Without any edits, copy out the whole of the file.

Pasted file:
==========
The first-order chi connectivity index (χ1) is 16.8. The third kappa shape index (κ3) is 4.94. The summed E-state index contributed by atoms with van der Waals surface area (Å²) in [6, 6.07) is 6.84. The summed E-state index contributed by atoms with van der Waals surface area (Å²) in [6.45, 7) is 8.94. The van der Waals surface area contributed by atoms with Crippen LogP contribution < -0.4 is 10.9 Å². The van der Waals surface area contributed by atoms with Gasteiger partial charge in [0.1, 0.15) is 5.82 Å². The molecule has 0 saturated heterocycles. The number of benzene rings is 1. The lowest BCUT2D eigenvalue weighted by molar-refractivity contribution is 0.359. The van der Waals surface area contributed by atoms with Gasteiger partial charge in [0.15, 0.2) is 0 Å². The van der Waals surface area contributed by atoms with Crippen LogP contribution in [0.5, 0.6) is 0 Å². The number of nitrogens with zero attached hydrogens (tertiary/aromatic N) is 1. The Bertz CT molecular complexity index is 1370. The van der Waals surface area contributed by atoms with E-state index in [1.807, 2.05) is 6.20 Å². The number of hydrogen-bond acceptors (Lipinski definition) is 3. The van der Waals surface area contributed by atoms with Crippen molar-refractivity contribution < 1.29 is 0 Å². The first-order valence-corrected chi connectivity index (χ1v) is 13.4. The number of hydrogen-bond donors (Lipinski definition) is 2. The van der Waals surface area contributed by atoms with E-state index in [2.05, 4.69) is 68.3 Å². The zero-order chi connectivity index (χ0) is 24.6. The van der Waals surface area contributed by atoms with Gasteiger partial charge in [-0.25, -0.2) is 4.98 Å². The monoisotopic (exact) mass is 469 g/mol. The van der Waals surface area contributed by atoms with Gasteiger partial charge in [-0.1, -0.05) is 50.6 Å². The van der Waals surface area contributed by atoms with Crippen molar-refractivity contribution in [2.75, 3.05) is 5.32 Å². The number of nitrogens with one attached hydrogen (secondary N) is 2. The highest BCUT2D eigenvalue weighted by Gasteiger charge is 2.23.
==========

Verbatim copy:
The first-order chi connectivity index (χ1) is 16.8. The third kappa shape index (κ3) is 4.94. The summed E-state index contributed by atoms with van der Waals surface area (Å²) in [6, 6.07) is 6.84. The summed E-state index contributed by atoms with van der Waals surface area (Å²) in [6.45, 7) is 8.94. The van der Waals surface area contributed by atoms with Crippen LogP contribution < -0.4 is 10.9 Å². The van der Waals surface area contributed by atoms with Gasteiger partial charge in [0.1, 0.15) is 5.82 Å². The molecule has 0 saturated heterocycles. The number of benzene rings is 1. The lowest BCUT2D eigenvalue weighted by molar-refractivity contribution is 0.359. The van der Waals surface area contributed by atoms with Gasteiger partial charge in [0.15, 0.2) is 0 Å². The van der Waals surface area contributed by atoms with Crippen LogP contribution in [0.5, 0.6) is 0 Å². The number of nitrogens with zero attached hydrogens (tertiary/aromatic N) is 1. The Bertz CT molecular complexity index is 1370. The van der Waals surface area contributed by atoms with E-state index in [1.807, 2.05) is 6.20 Å². The number of hydrogen-bond acceptors (Lipinski definition) is 3. The van der Waals surface area contributed by atoms with Crippen molar-refractivity contribution < 1.29 is 0 Å². The first-order valence-corrected chi connectivity index (χ1v) is 13.4. The number of hydrogen-bond donors (Lipinski definition) is 2. The van der Waals surface area contributed by atoms with E-state index in [2.05, 4.69) is 68.3 Å². The zero-order chi connectivity index (χ0) is 24.6. The van der Waals surface area contributed by atoms with Gasteiger partial charge in [-0.25, -0.2) is 4.98 Å². The monoisotopic (exact) mass is 469 g/mol. The van der Waals surface area contributed by atoms with Gasteiger partial charge in [-0.1, -0.05) is 50.6 Å². The van der Waals surface area contributed by atoms with Crippen molar-refractivity contribution in [2.75, 3.05) is 5.32 Å². The number of nitrogens with one attached hydrogen (secondary N) is 2. The highest BCUT2D eigenvalue weighted by Gasteiger charge is 2.23.